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From: Patrick Bennett (patrick.bennett_at_[hidden])
Date: 2004-08-23 11:56:35

Ferdinand Prantl wrote:

>I would prefer to use the standard types like std::string and char * as
>However, I do not like much the idea about a fixed encoding, UTF-8 or
>something else. It is possible to use any encoding in std::string and even
>in std::wstring.
>What do you think about imbuing and codecvt-like approach in
>boost::filesystem for the names of the files?
I don't (personally) care for it. More and more libraries and standards
are using UTF-8 (for good reason) these days. It's a nice, simple, and
flexible encoding.

>It has a standard interface for the content of streams, it could serve also the filenames. Not all
>platforms support UTF-8 filenames, sometinmes could it serve as name mangling support.
Win32 doesn't support UTF-8 filenames natively. That's why
boost::filesystem would have to convert t o/from UCS-2 along Win32
interface boundaries.
If you're concerned about other platforms, you shouldn't be.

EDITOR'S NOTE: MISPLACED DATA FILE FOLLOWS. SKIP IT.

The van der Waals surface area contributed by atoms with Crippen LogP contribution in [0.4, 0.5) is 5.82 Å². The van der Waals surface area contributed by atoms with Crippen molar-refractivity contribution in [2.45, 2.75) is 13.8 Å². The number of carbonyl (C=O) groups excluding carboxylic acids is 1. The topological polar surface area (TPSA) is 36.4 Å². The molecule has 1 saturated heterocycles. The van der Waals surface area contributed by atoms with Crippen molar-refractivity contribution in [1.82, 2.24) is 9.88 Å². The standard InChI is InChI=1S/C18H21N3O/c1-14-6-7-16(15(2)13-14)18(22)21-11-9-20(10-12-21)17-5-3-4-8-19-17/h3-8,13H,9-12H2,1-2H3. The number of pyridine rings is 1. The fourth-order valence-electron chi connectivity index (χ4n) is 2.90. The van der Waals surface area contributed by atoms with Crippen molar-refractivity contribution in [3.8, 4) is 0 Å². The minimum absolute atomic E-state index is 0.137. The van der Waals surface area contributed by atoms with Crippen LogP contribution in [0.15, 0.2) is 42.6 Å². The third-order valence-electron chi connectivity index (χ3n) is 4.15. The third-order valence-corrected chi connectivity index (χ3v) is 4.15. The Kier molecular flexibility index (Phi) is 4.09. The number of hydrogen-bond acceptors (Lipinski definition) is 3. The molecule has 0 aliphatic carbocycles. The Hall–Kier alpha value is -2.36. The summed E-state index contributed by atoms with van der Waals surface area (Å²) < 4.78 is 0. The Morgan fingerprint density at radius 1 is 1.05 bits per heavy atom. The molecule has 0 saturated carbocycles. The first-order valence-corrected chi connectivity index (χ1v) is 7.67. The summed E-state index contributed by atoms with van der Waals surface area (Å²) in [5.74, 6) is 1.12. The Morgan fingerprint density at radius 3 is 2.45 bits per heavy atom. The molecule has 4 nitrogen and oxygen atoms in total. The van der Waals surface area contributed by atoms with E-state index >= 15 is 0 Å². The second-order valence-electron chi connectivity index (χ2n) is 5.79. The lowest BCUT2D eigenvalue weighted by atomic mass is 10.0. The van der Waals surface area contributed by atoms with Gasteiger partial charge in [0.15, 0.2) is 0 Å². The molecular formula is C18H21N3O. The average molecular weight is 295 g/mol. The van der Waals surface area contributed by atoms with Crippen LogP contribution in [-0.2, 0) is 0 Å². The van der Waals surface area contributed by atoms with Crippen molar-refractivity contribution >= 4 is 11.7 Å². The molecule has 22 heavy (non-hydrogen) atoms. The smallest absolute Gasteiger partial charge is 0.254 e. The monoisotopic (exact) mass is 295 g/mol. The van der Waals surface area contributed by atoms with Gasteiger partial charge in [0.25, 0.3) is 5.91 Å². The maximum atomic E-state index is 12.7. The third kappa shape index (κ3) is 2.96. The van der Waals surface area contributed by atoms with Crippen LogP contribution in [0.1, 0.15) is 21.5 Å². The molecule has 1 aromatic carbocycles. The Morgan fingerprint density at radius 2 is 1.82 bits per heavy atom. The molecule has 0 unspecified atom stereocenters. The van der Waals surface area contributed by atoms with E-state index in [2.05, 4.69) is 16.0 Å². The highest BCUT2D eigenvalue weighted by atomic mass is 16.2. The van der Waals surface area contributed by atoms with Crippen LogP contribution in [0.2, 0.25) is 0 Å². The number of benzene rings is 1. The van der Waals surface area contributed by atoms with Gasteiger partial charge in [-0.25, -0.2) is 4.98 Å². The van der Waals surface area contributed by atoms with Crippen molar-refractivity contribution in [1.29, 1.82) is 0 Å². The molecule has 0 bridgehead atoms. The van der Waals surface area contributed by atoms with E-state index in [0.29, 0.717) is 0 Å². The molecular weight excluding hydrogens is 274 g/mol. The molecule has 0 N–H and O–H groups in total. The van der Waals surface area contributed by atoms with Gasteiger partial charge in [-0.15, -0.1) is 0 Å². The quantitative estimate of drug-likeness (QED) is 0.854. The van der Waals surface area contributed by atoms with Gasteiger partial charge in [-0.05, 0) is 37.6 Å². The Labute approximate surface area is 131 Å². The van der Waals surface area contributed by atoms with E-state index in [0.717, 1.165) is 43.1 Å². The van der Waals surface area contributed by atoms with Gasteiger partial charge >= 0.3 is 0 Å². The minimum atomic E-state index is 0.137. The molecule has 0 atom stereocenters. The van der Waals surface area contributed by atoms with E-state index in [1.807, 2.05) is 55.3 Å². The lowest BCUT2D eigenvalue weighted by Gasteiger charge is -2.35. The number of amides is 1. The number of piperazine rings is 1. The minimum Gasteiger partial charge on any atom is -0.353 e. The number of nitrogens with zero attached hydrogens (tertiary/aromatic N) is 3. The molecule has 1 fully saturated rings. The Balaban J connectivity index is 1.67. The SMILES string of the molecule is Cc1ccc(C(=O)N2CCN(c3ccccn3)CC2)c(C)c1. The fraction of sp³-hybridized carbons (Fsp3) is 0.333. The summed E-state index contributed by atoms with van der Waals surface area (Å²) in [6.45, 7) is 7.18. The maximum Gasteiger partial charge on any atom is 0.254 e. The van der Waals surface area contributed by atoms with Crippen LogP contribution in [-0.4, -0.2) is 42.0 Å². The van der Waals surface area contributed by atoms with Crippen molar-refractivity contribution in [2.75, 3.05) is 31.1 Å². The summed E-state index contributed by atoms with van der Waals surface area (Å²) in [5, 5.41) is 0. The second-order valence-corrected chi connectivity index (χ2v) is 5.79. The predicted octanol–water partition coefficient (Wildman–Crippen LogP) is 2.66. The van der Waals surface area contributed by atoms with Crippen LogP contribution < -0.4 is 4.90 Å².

boost::filesystem currently works only with latin encodings in ascii
strings so no functionality would be taken away.
The UTF-8 representation of ascii strings is identical, so if you
already use ascii strings, nothing will change, and nothing will break.
If you want your application to be runnable in multiple countries
though, an operating system which boost::filesystem has translations
defined for would be required. Linux is UTF-8 natively (assuming the
right environment variable is set), so boost::filesystem would just pass
everything through as-is. The Win32 poet would have to make some simple
conversions (Windows even has built-in functions to perform this
conversion) . Other platforms might have to have make other conversions
to/from UTF-8, but assuming that platform supports Unicode at all, this
is a no-brainer.

Patrick Bennett

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